Cisco Tidal Takes on Big Data
Updated · Oct 22, 2012
Cisco is expanding its Tidal Enterprise Scheduler technology in a new release that takes aim at Big Data workloads. The latest version of the software, Tidal Enterprise Scheduler 6.1, includes Hadoop capabilities, a self-service portal for scheduling jobs and mobile apps for accessing the workload scheduling system.
Cisco in 2009 acquired Tidal Software, a provider of application automation and application management solutions, for $105 million. While the Tidal Enterprise suite has been enhanced to work with Cisco’s UCS server gear, it works with other kit as well.
Wayne Greene, Director of Product Management & Business Development, Cloud & System Management Technology Group at Cisco, said that Tidal has a wide array of customers.
“In order to be a credible software vendor, you have to support everybody’s hardware,” Green said. “While this new release has a strong UCS linkage, I imagine that we will have customers that will use our Hadoop adapters on other hardware platforms.”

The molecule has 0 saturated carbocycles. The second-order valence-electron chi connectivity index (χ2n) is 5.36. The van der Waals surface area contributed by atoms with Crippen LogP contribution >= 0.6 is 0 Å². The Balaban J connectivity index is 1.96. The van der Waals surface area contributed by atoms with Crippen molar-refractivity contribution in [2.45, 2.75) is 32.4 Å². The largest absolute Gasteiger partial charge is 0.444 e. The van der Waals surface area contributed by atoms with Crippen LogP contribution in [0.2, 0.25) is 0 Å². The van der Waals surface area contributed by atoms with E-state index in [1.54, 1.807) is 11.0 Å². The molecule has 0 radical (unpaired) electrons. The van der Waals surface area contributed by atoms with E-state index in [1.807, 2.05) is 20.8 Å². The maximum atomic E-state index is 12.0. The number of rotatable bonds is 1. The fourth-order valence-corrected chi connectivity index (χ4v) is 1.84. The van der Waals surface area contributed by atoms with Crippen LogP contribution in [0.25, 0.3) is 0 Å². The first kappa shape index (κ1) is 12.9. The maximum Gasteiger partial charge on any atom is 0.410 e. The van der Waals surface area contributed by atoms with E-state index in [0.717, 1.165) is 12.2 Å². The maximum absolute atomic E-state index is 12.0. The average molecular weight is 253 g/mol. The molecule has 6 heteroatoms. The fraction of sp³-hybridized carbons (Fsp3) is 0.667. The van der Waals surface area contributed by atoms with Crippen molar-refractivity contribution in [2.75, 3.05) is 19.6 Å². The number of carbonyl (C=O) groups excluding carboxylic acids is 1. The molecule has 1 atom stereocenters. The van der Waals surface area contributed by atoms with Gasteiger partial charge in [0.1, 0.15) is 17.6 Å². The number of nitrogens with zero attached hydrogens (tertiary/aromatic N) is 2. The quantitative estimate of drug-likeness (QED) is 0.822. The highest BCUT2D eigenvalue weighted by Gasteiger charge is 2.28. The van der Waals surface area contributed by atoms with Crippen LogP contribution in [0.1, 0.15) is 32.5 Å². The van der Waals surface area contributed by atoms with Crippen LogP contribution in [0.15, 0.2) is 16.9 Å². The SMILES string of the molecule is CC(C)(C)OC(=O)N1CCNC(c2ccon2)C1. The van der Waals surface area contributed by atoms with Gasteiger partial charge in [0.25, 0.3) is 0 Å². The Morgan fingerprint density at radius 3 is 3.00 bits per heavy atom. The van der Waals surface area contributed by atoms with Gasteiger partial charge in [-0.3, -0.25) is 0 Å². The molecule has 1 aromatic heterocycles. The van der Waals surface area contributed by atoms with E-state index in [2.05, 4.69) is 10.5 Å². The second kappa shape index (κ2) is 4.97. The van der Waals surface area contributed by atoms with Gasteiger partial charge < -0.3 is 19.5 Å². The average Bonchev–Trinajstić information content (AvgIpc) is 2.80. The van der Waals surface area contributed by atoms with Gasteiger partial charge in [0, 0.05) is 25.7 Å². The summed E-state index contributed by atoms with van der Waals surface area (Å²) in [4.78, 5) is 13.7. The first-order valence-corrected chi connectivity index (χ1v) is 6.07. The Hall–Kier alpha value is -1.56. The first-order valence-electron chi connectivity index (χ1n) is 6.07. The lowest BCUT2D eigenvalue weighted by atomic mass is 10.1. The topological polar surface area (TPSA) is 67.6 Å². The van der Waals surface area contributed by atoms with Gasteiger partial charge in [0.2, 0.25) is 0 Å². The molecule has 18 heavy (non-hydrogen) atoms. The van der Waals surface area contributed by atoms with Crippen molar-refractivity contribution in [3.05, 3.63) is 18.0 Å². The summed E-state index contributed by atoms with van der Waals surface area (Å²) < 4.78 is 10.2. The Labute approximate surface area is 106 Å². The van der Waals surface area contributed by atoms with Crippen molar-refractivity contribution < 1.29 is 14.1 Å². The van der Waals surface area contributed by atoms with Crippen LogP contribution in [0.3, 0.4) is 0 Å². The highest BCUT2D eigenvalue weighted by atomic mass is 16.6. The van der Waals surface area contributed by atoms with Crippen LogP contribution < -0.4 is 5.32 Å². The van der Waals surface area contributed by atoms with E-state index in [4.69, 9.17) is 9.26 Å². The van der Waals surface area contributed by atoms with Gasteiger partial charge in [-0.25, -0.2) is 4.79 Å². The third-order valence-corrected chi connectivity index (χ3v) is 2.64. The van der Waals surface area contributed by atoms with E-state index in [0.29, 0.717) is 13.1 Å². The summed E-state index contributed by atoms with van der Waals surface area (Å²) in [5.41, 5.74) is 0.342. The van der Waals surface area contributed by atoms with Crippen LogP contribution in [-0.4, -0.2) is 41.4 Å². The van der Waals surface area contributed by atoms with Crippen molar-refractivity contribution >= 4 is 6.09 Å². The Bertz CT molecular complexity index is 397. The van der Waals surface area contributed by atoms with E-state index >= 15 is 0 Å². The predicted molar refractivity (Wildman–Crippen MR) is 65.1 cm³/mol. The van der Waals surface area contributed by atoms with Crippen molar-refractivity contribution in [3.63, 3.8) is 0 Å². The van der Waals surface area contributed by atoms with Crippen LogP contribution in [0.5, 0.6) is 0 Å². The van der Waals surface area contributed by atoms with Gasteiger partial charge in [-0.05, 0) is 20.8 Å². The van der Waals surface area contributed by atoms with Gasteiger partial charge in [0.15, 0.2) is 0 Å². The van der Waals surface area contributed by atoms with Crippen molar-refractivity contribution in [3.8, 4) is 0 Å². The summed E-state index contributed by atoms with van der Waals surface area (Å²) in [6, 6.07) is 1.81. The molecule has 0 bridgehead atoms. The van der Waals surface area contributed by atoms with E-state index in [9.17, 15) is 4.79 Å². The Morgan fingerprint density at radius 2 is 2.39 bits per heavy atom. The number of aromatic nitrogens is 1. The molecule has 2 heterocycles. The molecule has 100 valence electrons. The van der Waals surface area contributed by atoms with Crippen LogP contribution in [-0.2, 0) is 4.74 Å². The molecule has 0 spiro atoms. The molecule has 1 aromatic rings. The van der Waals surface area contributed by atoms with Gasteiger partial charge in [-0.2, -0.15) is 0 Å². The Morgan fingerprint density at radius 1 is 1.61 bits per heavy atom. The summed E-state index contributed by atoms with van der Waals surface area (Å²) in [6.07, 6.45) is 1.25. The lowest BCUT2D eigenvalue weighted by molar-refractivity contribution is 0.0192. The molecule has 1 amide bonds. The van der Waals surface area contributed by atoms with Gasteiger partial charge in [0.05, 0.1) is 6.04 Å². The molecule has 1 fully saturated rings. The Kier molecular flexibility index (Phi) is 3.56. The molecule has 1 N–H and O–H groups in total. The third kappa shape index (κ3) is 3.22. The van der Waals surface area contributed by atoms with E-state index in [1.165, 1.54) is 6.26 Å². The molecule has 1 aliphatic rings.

While Greene said Tidal is agnostic in terms of working on server vendor platforms, he stressed that the Cisco UCS platform offers customers additional benefits for scalability and manageability of the server hardware.
“It’s a better together story, but we have many of our customers that haven’t moved to UCS that will continue to leverage Tidal software to run workloads,” he said.
Easing the Data Flow
In a classic Hadoop data workload, data is gathered and loaded and then analysis is done with analytics tools.
“That is the job stream that we’re automating,” Greene said. “We have a GUI with drag-and-drop to connect jobs and also managing where the job is being executed.”
Cisco is trying to solve several Big Data workload challenges with the new Tidal update. According to Greene, many enterprises now realize that Big Data is going to become a mainstream enterprise service. As such, there is a need for enterprise workload scheduling and management, which is what the Tidal solution aims to deliver.
“We want to make sure people don’t create a silo of automation and integrate with existing workload automation,” Greene said.
Another key challenge is scalability. As Big Data usage moves from single node deployment to a larger scale, automating cluster deployment becomes more complex.
“There are a lot of automation opportunities here,” Greene said.